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Methadone Therapy to Curb Spread of AIDS

As the number of HIV-positive people in Guangdong nearly doubled last year, methadone treatment for drug addicts in the province is being offered to fight the spread of HIV/AIDS.

In Guangdong, the number of HIV-positive people rose to 13,032 last year from 7,477 in 2004, ranking fifth among those for all Chinese provinces and regions, following Yunnan and Henan provinces and the autonomous regions of Guangxi Zhuang and Xinjiang Uygur.

By the end of 2005, 792 AIDS cases had been reported and 355 people had died from the disease in Guangdong, according to an annual report released by the Guangdong Health Department last week.

"Since a lot of HIV carriers who contracted the virus before 1998 have turned into AIDS patients now, the situation of the disease will be much more serious in the future," said Huang Fei, a deputy director of the department, on Friday.

More than 80 percent of the HIV carriers are drug addicts, Huang said.

Guangdong started methadone treatment for drug addicts at the end of 2005, an important move by the government to prevent and control the spread of the virus, he said.

Two hospitals, Dagou County Central Hospital and Taihe County Central Hospital, started to run their methadone program on World AIDS Day (December 1) last year. They are located in the cities of Yangjiang and Taishan respectively, which have a larger number of drug addicts.

In Yangjiang of western Guangdong, dozens of drug addicts have been taking the treatment daily at the Dagou County Central Hospital under the doctor's supervision.

The hospital plans to treat about 200 drug addicts in total.

Taking methadone a synthesized narcotic helps reduce addicts' craving for drugs and deters them from using hypodermic needles that can spread HIV/AIDS and other blood-transmitted diseases.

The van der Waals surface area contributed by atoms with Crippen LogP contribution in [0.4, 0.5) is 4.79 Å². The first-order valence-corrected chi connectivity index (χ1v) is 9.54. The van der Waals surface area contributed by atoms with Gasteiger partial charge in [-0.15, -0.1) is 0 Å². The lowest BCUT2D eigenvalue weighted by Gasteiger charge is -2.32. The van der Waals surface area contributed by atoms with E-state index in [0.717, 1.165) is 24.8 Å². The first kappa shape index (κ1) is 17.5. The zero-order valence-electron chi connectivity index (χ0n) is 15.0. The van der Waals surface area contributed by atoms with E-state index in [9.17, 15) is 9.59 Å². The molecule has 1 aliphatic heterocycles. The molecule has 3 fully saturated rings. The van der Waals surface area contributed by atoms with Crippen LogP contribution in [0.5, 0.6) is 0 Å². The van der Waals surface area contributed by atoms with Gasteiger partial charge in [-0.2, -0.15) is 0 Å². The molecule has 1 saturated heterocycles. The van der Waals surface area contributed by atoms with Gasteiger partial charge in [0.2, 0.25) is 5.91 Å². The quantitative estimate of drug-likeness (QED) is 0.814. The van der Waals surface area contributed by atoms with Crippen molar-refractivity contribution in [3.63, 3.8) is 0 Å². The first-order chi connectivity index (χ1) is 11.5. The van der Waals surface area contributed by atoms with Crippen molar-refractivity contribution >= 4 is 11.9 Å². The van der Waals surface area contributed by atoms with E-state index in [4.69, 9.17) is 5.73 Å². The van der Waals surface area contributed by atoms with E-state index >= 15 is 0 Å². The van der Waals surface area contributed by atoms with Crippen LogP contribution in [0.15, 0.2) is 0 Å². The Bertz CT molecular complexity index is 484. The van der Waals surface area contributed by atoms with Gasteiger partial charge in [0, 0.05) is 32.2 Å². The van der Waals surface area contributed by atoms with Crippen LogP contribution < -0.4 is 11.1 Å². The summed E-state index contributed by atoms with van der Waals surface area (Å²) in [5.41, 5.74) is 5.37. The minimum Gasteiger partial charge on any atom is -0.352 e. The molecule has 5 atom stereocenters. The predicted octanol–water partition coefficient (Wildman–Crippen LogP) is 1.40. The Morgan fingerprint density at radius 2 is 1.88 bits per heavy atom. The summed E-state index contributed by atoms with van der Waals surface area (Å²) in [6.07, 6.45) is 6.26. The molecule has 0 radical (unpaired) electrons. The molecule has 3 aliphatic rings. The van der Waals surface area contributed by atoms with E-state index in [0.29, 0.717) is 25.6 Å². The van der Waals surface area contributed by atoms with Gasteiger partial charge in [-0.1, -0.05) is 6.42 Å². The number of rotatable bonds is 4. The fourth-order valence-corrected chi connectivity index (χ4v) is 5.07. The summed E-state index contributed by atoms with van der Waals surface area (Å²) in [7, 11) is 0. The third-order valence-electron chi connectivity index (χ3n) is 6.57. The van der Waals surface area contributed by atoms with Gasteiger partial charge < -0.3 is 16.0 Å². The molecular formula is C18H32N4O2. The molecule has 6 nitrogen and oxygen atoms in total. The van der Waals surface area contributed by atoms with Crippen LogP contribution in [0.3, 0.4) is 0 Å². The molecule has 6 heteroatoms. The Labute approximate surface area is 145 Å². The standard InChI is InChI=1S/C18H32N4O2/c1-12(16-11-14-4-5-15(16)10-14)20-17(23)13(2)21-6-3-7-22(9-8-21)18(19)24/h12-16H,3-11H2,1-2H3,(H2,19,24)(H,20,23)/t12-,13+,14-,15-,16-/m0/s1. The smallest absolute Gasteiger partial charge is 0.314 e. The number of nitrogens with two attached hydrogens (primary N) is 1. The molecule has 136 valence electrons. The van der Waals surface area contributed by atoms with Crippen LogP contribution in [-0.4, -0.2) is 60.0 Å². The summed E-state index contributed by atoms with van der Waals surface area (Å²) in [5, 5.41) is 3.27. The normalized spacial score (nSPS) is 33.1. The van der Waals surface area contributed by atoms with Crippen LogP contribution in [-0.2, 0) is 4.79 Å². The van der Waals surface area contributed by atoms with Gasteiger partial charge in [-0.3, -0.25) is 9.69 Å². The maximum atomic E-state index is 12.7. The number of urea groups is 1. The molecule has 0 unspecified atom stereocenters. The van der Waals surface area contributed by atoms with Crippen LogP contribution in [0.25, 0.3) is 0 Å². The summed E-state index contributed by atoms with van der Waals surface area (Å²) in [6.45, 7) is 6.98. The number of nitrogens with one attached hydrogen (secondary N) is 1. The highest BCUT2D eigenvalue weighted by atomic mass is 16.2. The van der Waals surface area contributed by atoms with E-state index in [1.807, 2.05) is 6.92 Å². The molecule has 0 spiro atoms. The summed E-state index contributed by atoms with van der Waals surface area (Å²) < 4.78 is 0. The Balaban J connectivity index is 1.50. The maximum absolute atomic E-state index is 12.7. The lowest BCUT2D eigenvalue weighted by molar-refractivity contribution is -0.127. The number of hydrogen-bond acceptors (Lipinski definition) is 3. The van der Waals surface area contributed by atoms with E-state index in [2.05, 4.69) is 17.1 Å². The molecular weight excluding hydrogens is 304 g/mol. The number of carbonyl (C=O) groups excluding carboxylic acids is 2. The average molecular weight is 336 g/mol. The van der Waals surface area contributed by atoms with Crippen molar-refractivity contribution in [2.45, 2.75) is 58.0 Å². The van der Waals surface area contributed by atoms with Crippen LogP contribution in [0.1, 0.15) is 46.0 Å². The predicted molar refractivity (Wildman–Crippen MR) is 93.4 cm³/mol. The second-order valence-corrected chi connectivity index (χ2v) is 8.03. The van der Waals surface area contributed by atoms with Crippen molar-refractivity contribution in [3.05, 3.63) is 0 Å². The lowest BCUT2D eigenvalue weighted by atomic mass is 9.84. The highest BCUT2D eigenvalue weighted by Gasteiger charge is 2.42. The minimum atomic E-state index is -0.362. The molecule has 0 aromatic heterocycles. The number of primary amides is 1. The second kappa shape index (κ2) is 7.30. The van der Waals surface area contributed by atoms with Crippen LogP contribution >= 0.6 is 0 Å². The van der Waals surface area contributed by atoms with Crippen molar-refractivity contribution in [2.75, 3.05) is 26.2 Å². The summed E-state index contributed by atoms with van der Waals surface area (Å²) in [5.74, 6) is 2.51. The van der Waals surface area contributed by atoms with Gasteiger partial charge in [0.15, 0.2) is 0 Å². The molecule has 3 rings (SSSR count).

Moreover, those who take methadone are able to work and return to normal life instead of looking sleepy all day after taking heroin.

To ensure they actually drink methadone, doctors require that those in the program open their mouths and say "thank you" after taking it. Doctors do regular urine tests among methadone takers, preventing them from taking heroin or other drugs during the treatment.

"The methadone program runs quite well," Tan Wenkang, a deputy director of the hospital, told China Daily.

He believed more addicts would take the treatment in the future.

Tan said each addict gets a dose of methadone at 10 yuan (US$1.2).

As methadone is a substitute for drugs, some patients have to take it all their lives, but some can get rid of the drug addiction after they take it for several years, according to Tan.

"Our goal is to set up 10 more methadone treatment clinics in the province this year, making about 2,000 drug addicts benefit," Huang said.

China started the methadone treatment program in 2001 to combat the increasing number of drug addicts.

So far, methadone treatment is available in 127 clinics all over the country. The number may increase by 1,000 in the following five years, according to Huang.

The clinics in Yangjiang and Taishan are among the methadone treatment clinics that are accredited by the central government.

(China Daily February 20, 2006)

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